In August of 1963, Reprise Records released Sinatra’s Sinatra, an album in which songs that had been successes for Frank Sinatra on his previous record labels, Columbia and Capitol, were re-recorded – the gimmick being that they were now being presented in stereo sound for the first time. It’s presumably no co-incidence that the same month, Sammy Davis, Jr. stepped into the Reprise recording booth to lay down tracks for an LP with identical intent.
After all, Capitol had released a Sinatra compilation LP in July 1962 (which went to #15 on the charts), and Sammy’s previous label, Decca, released their own Davis compilation LP, Forget-Me-Nots For First Nighters in April 1963. Reprise clearly wanted to compete with its artists’ old labels on the turf of its artists’ old recordings.
Despite having nowhere near the degree of success at Decca that Frank had at Capitol, Sammy nonetheless had a number of tunes which were now associated with him in the popular culture consciousness: most notably “Hey There”, “The Birth of the Blues”, “That Old Black Magic” (all of which were Billboard charting singles), and songs from Porgy and Bess and Mr. Wonderful (in which he had starred).
However, branding the resulting album as a ‘treasury of golden hits’ might have been gilding the lily slightly – of the remaining eight cuts, only one of the originals had been a charting single (“In A Persian Market” spent all of one week on the UK charts in 1956). To be fair, five of the album’s 11 recordings did originally appear on Starring Sammy Davis, Jr., Sammy’s most successful LP and his only Billboard #1 album.
All re-recordings were given new charts by Morty Stevens. In most cases, he was taking a second pass at songs he had originally arranged – the exceptions being “And This Is My Beloved” and “Hey There” (Sy Oliver), “Bess, Oh Where’s My Bess” (Buddy Bregman), and “Spoken For” (Joesph Gershenson).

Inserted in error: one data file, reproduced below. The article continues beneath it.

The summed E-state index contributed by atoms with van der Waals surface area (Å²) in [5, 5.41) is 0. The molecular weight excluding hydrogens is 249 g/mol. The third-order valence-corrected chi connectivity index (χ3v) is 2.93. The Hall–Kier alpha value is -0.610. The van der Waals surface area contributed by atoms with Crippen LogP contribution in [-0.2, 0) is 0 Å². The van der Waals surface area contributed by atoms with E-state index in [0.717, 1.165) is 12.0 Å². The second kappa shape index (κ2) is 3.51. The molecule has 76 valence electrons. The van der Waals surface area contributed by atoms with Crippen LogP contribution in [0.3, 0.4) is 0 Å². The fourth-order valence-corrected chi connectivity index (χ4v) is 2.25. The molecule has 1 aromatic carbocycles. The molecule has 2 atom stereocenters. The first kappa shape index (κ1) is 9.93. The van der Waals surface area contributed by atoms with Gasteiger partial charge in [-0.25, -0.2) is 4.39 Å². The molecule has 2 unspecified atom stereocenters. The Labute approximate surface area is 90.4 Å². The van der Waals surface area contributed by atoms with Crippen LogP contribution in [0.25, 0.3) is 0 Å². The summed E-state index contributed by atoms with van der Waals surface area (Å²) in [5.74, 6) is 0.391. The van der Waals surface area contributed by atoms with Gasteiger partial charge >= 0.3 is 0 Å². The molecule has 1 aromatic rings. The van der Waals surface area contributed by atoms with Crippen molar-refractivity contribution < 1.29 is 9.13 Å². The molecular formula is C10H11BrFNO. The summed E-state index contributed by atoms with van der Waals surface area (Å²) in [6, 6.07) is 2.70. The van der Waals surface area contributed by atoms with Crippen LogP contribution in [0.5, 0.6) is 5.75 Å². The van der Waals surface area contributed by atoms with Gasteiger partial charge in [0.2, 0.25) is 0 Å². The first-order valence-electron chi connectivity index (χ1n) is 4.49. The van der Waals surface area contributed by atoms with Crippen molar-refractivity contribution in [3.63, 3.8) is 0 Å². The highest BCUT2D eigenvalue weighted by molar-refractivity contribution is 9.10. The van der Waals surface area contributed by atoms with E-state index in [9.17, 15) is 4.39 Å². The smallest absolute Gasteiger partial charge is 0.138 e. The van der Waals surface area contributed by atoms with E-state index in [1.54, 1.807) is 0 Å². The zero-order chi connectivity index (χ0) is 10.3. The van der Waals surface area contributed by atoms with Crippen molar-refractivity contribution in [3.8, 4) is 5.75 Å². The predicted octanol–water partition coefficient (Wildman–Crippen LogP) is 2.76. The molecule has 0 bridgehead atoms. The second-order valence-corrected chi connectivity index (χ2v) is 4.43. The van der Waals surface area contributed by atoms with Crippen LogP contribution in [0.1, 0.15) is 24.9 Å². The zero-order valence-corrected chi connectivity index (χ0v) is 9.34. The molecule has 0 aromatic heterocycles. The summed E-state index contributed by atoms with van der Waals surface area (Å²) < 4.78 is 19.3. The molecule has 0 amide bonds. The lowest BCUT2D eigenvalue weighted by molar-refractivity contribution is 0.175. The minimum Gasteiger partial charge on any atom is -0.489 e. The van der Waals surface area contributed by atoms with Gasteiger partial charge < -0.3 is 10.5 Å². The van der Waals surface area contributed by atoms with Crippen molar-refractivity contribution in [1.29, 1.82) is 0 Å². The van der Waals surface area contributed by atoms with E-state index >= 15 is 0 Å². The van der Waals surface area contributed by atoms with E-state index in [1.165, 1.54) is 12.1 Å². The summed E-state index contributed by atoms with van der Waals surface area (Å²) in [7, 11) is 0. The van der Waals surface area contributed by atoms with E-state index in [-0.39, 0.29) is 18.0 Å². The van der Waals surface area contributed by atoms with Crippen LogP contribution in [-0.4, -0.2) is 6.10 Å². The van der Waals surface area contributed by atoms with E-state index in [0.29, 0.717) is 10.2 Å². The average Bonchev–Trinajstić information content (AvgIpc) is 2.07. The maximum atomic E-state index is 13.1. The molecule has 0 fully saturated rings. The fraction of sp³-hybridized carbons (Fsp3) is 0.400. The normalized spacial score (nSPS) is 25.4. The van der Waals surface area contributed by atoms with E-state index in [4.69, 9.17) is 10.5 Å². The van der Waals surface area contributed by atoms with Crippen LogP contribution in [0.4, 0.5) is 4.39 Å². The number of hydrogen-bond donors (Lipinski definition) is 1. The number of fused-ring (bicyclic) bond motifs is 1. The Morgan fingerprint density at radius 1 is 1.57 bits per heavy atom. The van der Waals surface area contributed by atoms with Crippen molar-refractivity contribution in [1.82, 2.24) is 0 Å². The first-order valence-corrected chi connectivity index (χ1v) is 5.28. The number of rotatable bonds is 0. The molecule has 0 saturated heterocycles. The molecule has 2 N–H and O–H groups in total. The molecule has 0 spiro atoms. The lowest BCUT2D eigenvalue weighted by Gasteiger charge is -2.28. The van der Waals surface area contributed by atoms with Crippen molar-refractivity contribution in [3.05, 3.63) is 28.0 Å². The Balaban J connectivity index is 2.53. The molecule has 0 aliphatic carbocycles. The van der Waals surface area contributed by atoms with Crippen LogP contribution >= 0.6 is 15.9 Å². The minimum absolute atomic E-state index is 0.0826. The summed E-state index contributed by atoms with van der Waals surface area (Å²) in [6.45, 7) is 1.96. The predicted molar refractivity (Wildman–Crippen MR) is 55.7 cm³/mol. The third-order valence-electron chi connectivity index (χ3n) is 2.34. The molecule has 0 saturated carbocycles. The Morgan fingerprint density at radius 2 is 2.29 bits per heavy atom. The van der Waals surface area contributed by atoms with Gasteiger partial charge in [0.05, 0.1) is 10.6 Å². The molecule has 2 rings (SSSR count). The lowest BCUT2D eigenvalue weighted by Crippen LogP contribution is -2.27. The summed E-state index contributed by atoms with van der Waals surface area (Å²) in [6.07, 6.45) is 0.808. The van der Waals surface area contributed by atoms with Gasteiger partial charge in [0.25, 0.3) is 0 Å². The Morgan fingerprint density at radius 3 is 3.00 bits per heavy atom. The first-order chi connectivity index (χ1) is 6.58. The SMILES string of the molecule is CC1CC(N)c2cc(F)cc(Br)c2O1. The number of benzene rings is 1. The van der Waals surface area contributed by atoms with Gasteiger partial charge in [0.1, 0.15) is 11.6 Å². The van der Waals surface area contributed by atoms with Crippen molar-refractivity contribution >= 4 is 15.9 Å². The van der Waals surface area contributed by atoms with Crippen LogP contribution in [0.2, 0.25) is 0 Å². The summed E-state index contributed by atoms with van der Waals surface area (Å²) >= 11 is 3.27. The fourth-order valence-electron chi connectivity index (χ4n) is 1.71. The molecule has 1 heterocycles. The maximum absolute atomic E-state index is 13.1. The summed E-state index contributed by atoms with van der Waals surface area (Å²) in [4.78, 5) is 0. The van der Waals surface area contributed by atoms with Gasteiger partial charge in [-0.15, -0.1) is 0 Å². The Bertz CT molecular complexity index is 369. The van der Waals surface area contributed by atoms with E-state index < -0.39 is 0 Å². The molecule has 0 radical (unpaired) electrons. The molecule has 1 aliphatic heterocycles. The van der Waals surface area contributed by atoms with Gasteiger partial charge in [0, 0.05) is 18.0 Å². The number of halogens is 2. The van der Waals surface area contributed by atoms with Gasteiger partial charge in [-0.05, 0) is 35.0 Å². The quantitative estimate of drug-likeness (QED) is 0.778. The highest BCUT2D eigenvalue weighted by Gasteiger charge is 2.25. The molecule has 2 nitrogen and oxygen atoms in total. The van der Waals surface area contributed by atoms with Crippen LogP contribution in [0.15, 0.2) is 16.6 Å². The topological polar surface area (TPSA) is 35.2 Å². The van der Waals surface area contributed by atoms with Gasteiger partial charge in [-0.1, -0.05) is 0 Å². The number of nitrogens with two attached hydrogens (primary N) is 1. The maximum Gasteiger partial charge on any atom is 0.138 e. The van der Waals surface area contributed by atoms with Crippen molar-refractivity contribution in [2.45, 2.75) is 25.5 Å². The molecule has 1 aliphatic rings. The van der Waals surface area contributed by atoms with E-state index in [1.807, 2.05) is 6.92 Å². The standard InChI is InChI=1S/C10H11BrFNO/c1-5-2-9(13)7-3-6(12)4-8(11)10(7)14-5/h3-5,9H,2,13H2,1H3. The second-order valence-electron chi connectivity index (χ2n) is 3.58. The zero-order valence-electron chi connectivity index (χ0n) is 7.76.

Each song on the album is, in and of itself, a fine recording; Sammy is clearly a more mature singer than he was at Decca. Because the album acts as a ‘best of’ exercise, by definition the song selection is somewhat random, and the lack of thematic link limits the LP’s overall impact. Furthermore, between them, Stevens and Davis occasionally struggle to find truly new takes on the originals.
On the whole, though, this is a thoroughly enjoyable album for Sammy Davis, Jr. neophytes and aficionados alike, providing some of Sammy’s most well-known numbers with both top-notch instrumentation and vocal interpretation.
|A1||16/8/1963||And This Is My Beloved||2:50|
|A2||14/8/1963||In A Persian Market||2:30|
|A3||16/8/1963||Oh, Bess, Oh Where Is My Bess||3:24|
|A4||14/8/1963||It’s All Right With Me||5:56|
|A5||16/8/1963||Stan’ Up An’ Fight||3:55|
|B1||15/8/1963||That Old Black Magic||1:54|
|B3||14/8/1963||They Can’t Take That Away From Me||3:01|
|B4||15/8/1963||Without You I’m Nothing||2:08|
|B6||13/8/1963||The Birth Of The Blues||4:33|
TOP TWO TRACKS
Hey There: For years, this was Sammy’s signature tune, his first hit. Morty Stevens gives the re-make a brilliant Latin beat, which revitalises the tune for the bossa nova revolution the US was going through in the early 1960s. The way Sammy effortlessly sambas his way through is a delight.
It’s All Right With Me: When Sammy recorded the Cole Porter classic for Decca, it was a 6-minute tour-de-force, and happily Stevens and Davis decided to go the same route again this time around. While we miss out on Morty’s clarinet solo as in the original, the mid-song interlude swings something fierce, and the interplay between the vocals and the dual accompaniment of the solo guitar and wailing big-band is classic Sammy.
And This Is My Beloved: From the musical Kismet, which re-purposed the music of Russian composer Alexander Borodin (in this case, his String Quartet No. 2). Before Sammy sang this on his first live album, At Town Hall, he introduced it thusly: “This is a song that’s always held a very special spot of the things we’ve recorded. This particular song has always been my family’s favourite.” So, it’s not surprising to see him take a second pass, with a lush but tasteful string arrangement from Stevens.
Stan’ Up An’ Fight: A second piece re-purposed from a classical musical source (The “Toreador Song” from Georges Bizet’s opera Carmen), this is from the musical Carmen Jones, Oscar Hammerstein II’s transformation of Carmen to a World War II-era African-American setting. Sammy clearly took a liking to this number, the soliloquy of a boxer; when he recorded this he was already in early preparations to play a boxer in Golden Boy on Broadway.
- This album received an official reissue by Collector’s Choice in the US. Initially the album was left out of the listing of reissues produced by CCM in 2004/05, because they incorrectly assumed it was a compilation album of greatest hits. They wrote in an editorial: “We really have egg on our face, but, man, does that egg taste and sound good, as we re-visit Sammy’s Reprise catalog one more time…”
- It is also readily available for download and on streaming platforms.